Fuchs said coaches and trainers started to treat him differently after he got hurt. They pressured him to speed up his recovery, especially then-tight ends coach James Patton. Fuchs said Patton, who now coaches at the University of Pittsburgh, berated him for not gaining enough weight even though Fuchs struggled to do so throughout his time at IU due to issues beyond his control. Patton was not available for comment.
The culture isolated Fuchs and other injured Hoosiers from their teammates.
This was about a year and a half after IU felt the need to bring in an independent law firm to investigate concerns of player mistreatment. According to a memo IU Athletics Director Fred Glass sent Wilson on May 13, 2015, Taft Stettinius & Hollister LLP recommended steps to rectify “behaviors that may create an unhealthy environment for injured players."
Taft’s spring 2015 report found some players had either witnessed coaches pressuring others or felt pressure themselves to push through injuries. Any actions that demeaned injured players, Glass said at the time, “are completely unacceptable and will not be tolerated.”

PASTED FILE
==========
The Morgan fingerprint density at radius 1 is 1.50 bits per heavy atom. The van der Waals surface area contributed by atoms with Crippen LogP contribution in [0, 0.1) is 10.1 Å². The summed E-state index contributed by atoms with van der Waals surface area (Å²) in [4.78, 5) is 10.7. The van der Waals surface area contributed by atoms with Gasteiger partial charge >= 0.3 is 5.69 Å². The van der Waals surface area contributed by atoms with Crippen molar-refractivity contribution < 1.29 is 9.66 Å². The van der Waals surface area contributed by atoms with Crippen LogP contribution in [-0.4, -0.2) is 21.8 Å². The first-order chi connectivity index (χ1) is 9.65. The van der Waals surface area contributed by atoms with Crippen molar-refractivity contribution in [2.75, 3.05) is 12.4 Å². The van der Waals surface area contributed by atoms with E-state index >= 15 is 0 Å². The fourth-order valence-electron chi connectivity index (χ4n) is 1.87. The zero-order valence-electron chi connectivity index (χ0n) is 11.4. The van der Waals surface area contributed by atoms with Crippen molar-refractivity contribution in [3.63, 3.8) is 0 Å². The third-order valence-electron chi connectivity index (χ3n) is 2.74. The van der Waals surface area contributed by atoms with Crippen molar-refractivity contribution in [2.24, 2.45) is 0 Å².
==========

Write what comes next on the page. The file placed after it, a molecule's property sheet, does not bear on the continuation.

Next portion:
When Glass realized he had to revisit those issues during fall 2016, “philosophical differences” between himself and Wilson led to Wilson’s resignation Dec. 1, 2016.
Over the course of the fall 2016 semester, Fuchs mentally withdrew from school, and his grades dropped even lower than they had when he was battling concussions as a sophomore. By November, the pressure from coaches to return drove him to Bloomington’s College Mall, where he said he purchased an anabolic steroid called Dianabol at a nutrition store.